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Throat Cancers

What to Expect After Treatment is Completed

Once you have made it through treatment, you need to have close follow-up with your doctor. The current NCCN Guidelines® for Head and Neck Cancers recommend this follow-up plan after being treated for a throat cancer:12Referenced with permission from The NCCN Clinical Practice Guidelines in Oncology (NCCN Guidelines®) for Head and Neck Cancers V.2.2016. © National Comprehensive Cancer Network, Inc 2016. All rights reserved. Accessed December 7, 2016. To view the most recent and complete version of the guideline, go online to www.nccn.org.

  • Visit your head and neck specialist on a regular schedule (or earlier if you have any concerning symptoms). This allows your doctor to examine you for any signs that the cancer has come back.
    • For the first year, you should go every one to three months.
    • For the second year, you should go every two to six months.
    • For the third to fifth year, you should go every four to eight months.
    • After five years, you can start going every year.
  • Your doctor should select a scan to be performed in the first six months after treatment. The first scan serves as a “baseline” study for the purpose of comparing future studies. This will depend on the type, stage and location of your cancer. Imaging may include CT scans, MRI scans and PET scans. If something suspicious comes up, you might need another biopsy.
  • Consider chest imaging  to check for any signs of lung cancer  if you have an extensive smoking history.
  • Check your thyroid function every six to twelve months if you have had radiation to the neck area.
  • Get help with a therapist as needed for difficulties with speaking, hearing and swallowing.
  • See a specialist about appropriate nutrition and diet.
  • Alert your doctor if you experience any signs of depression.
  • Stop smoking and stop drinking.
  • See a dentist.
  • For nasopharyngeal cancer:
    • Your doctor might consider monitoring you for a virus called Epstein-Barr virus with annual blood work or imaging.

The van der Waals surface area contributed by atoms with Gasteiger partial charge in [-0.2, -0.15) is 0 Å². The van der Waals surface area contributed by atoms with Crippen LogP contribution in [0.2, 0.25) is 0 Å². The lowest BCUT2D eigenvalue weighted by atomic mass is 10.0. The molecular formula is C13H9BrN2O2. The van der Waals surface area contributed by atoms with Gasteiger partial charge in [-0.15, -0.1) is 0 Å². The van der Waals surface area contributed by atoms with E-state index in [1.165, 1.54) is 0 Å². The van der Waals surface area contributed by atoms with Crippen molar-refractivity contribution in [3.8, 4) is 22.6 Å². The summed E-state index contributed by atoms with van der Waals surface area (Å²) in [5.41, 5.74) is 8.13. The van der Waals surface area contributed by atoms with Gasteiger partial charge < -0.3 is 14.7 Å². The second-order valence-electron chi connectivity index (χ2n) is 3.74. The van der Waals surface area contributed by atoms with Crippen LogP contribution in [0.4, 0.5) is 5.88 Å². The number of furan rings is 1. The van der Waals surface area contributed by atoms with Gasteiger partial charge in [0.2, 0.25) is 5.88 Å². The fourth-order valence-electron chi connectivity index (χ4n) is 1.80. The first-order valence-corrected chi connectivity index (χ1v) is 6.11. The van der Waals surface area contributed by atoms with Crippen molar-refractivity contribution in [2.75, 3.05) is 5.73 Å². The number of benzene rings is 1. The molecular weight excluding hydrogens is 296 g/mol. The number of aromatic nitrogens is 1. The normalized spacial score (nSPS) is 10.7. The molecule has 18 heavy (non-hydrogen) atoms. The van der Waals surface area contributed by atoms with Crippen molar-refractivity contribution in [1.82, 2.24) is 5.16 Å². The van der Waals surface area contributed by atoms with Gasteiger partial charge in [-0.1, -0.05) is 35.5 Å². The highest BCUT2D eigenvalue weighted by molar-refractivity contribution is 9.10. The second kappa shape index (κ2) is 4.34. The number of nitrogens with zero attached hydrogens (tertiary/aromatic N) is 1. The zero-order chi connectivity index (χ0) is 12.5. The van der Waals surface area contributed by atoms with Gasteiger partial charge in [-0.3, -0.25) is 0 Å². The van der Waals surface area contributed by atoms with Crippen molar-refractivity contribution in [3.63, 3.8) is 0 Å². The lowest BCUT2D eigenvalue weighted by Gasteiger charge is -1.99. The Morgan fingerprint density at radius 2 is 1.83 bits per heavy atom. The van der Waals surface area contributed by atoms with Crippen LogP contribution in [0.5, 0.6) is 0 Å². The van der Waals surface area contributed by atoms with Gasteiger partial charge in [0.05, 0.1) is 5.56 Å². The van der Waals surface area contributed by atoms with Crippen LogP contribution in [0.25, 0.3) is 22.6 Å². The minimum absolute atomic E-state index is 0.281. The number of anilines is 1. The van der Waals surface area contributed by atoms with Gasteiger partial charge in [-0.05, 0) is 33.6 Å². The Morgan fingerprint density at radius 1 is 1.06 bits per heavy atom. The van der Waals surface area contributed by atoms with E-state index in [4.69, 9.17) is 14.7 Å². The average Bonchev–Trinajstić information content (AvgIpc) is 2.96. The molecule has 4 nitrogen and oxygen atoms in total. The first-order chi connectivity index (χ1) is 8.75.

• Because it is difficult to view the nasopharynx without imaging, routine annual imaging may be necessary.
References

1 Moore C. Smoking and cancer of the mouth, pharynx, and larynx. JAMA: the journal of the American Medical Association. Jan 25 1965;191(4):283-286.

2 Pelucchi C, Gallus S, Garavello W, Bosetti C, La Vecchia C. Cancer risk associated with alcohol and tobacco use: focus on upper aero-digestive tract and liver. Alcohol research & health: the journal of the National Institute on Alcohol Abuse and Alcoholism. 2006;29(3):193-198.

3 Little MP. Cancer after exposure to radiation in the course of treatment for benign and malignant disease. The lancet oncology. Apr 2001;2(4):212-220.

4 D'Souza G, Kreimer AR, Viscidi R, et al. Case-control study of human papillomavirus and oropharyngeal cancer. The New England journal of medicine. May 10 2007;356(19):1944-1956.

5 Hildesheim A, Berrington de Gonzalez A. Etiology and prevention of cervical adenocarcinomas. Journal of the National Cancer Institute. Mar 1 2006;98(5):292-293.

6 Armstrong RW, Armstrong MJ, Yu MC, Henderson BE. Salted fish and inhalants as risk factors for nasopharyngeal carcinoma in Malaysian Chinese. Cancer research. Jun 1983;43(6):2967-2970.

7 Larsson LG, Sandstrom A, Westling P. Relationship of Plummer-Vinson disease to cancer of the upper alimentary tract in Sweden. Cancer research. Nov 1975;35(11 Pt. 2):3308-3316.

8 El-Serag HB, Hepworth EJ, Lee P, Sonnenberg A. Gastroesophageal reflux disease is a risk factor for laryngeal and pharyngeal cancer. Am J Gastroenterol. Jul 2001;96(7):2013-8.

9 Vaezi MF, Qadeer MA, Lopez R, Colabianchi N. Laryngeal cancer and gastroesophageal reflux disease: a case-control study. Am J Med. Sep 2006;119(9):768-76.

10 Wei WI, Sham JS. Nasopharyngeal carcinoma. Lancet. Jun 11-17 2005;365(9476):2041-2054.

11 Hoare TJ, Thomson HG, Proops DW. Detection of laryngeal cancer--the case for early specialist assessment. Journal of the Royal Society of Medicine. Jul 1993;86(7):390-392.

12 Referenced with permission from The NCCN Clinical Practice Guidelines in Oncology (NCCN Guidelines®) for Head and Neck Cancers V.2.2016. © National Comprehensive Cancer Network, Inc 2016. All rights reserved. Accessed December 7, 2016. To view the most recent and complete version of the guideline, go online to www.nccn.org.